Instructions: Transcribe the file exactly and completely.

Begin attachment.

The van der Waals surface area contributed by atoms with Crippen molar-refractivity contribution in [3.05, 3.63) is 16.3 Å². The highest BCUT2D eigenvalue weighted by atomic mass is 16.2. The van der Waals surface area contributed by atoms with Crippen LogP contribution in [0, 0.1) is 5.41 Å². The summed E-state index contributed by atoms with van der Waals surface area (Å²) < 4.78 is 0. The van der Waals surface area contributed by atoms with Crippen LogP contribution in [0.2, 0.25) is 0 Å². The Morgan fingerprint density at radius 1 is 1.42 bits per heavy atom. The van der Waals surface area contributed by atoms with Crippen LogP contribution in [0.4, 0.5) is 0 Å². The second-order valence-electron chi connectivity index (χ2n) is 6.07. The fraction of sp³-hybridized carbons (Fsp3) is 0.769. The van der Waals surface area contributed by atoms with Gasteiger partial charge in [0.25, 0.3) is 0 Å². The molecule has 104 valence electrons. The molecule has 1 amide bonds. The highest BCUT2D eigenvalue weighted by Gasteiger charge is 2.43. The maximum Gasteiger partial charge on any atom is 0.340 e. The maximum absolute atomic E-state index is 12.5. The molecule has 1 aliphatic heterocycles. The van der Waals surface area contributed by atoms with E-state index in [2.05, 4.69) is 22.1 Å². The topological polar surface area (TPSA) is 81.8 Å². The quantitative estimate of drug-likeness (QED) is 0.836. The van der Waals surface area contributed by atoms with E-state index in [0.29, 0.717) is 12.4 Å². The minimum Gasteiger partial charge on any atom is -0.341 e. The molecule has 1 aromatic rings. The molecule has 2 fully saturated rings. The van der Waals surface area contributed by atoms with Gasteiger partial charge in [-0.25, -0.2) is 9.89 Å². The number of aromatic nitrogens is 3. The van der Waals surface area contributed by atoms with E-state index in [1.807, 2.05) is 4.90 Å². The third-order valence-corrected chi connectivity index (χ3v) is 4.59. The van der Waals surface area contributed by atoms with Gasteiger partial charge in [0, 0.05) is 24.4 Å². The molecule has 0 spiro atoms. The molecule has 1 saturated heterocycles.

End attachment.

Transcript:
The van der Waals surface area contributed by atoms with Crippen molar-refractivity contribution in [3.05, 3.63) is 16.3 Å². The highest BCUT2D eigenvalue weighted by atomic mass is 16.2. The van der Waals surface area contributed by atoms with Crippen LogP contribution in [0, 0.1) is 5.41 Å². The summed E-state index contributed by atoms with van der Waals surface area (Å²) < 4.78 is 0. The van der Waals surface area contributed by atoms with Crippen LogP contribution in [0.2, 0.25) is 0 Å². The Morgan fingerprint density at radius 1 is 1.42 bits per heavy atom. The van der Waals surface area contributed by atoms with Crippen LogP contribution in [0.4, 0.5) is 0 Å². The second-order valence-electron chi connectivity index (χ2n) is 6.07. The fraction of sp³-hybridized carbons (Fsp3) is 0.769. The van der Waals surface area contributed by atoms with Gasteiger partial charge in [0.25, 0.3) is 0 Å². The molecule has 104 valence electrons. The molecule has 1 amide bonds. The highest BCUT2D eigenvalue weighted by Gasteiger charge is 2.43. The maximum Gasteiger partial charge on any atom is 0.340 e. The maximum absolute atomic E-state index is 12.5. The molecule has 1 aliphatic heterocycles. The van der Waals surface area contributed by atoms with E-state index in [2.05, 4.69) is 22.1 Å². The topological polar surface area (TPSA) is 81.8 Å². The quantitative estimate of drug-likeness (QED) is 0.836. The van der Waals surface area contributed by atoms with E-state index in [0.29, 0.717) is 12.4 Å². The minimum Gasteiger partial charge on any atom is -0.341 e. The molecule has 1 aromatic rings. The molecule has 2 fully saturated rings. The van der Waals surface area contributed by atoms with Gasteiger partial charge in [-0.25, -0.2) is 9.89 Å². The number of aromatic nitrogens is 3. The van der Waals surface area contributed by atoms with E-state index in [1.807, 2.05) is 4.90 Å². The third-order valence-corrected chi connectivity index (χ3v) is 4.59. The van der Waals surface area contributed by atoms with Gasteiger partial charge in [0, 0.05) is 24.4 Å². The molecule has 0 spiro atoms. The molecule has 1 saturated heterocycles.